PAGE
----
30% of all features requests for ERPNext are about making it multi-lingual. So, as we started building the new version, we decided to giv
30% of all features requests for ERPNext are about making it multi-lingual. So, as we started building the new version, we decided to give it a try. Conceptually it is very simple,
For every text message that is printed on the screen, there must be a translation dictionary that will be used to replace the word with the appropriate word in the user's language.
But in implementation there are many issues.
Source of messages is varies: In ERPNext, messages can come from:
- Database (DocTypes, labels, descriptions etc)
- Code (Error messages etc)
- Client-side Code
- Framework Code
Translations must be partitioned: There are more than 2000 messages. So, to club them all is a bad idea because, at a given time, you only need to work on a subset of it.
Loading Translations: There must a system to load the parts of dictionaries on demand, on both, the server-side and the client-side.
gettext is the unix standard way of doing multi-lingual
apps. I checked out implementations in Django (a Python web framework)
and OpenERP (a Python ERP). Gettext seemed to have solved the problem
of extracting messages from code by declaring a standard way of writing
messages using the
The problem with gettext was that it was a tedious system and its translation files were very verbose (high noise to signal ratio). Plus it did not solve our problem of extracting messages from the database and a way to port into the browser as and when needed.
Once I understood how the
gettext system worked, I decide to make my
own translation interface. (I know what you are thinking). The webnotes
system will have declarations similar to gettext, but it will have its own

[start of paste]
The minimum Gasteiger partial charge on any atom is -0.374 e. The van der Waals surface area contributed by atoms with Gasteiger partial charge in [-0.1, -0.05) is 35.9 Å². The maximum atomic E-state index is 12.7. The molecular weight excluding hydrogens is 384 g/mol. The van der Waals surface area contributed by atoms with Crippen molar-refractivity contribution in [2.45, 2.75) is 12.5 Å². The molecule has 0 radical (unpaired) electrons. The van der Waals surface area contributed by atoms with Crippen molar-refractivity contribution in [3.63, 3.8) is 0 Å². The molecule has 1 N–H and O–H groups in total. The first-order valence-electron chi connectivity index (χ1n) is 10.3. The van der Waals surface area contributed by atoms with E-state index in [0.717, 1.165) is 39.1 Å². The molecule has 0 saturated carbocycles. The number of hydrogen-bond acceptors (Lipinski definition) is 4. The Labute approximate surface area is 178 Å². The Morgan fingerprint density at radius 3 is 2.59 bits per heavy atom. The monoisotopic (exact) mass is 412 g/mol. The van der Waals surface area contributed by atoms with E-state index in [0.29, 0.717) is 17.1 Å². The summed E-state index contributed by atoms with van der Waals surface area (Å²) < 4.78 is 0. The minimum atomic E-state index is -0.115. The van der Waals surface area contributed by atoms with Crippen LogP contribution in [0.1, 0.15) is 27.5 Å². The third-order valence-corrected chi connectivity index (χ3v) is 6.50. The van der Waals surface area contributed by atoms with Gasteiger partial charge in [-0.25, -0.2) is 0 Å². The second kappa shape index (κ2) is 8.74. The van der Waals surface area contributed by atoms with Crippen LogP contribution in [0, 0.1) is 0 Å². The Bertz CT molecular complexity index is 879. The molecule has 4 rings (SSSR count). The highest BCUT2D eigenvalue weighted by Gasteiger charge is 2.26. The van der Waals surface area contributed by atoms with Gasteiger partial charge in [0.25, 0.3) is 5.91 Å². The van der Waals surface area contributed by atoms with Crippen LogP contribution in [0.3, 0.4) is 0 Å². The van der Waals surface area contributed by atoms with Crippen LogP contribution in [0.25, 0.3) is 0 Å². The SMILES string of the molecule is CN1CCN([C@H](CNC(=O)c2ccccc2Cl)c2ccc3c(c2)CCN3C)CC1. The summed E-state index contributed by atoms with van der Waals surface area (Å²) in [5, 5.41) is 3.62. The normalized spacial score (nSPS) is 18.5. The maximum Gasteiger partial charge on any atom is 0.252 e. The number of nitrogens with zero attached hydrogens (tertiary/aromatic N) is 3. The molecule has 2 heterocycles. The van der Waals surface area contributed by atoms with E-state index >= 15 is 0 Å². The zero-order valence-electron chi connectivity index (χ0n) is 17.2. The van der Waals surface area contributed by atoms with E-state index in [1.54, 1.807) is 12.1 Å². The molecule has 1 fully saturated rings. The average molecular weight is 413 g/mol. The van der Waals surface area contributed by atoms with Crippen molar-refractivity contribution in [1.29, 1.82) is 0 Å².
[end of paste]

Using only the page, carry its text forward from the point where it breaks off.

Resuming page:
extraction and loading system. Since we have our own framework, we can
automagically (thanks Ryan for this term) attach parts of the translations
when DocTypes are loaded. (example: Sales Order)
Partitioning was already solved because we had a folder for each DocType and Page and that would be the right place to put the transaction dictionary too.
We can also smartly attach messages for framework as and when needed (like when a request starts) etc.
So the idea was to use
gettext as a starting point and then build a similar
system. Also, few months back when I was working on a new framework prototype,
I had implemented something like this. So parts of the code were also ready!
Now that we found a way to extract, partition and load messages, there must be a way to automatically make translation files for any language. Who is going to translate 2000 messages in 2012? Google!. So we wired in Google Translate API to do the heavy lifting.
So we wired up this system and it worked!
We ran a Hindi translation and here are the results. Click on the image to see full-screen.
Rushabh is a software developer and founder of ERPNext. He usually writes about the startup experience, open source and the technologies he is working on.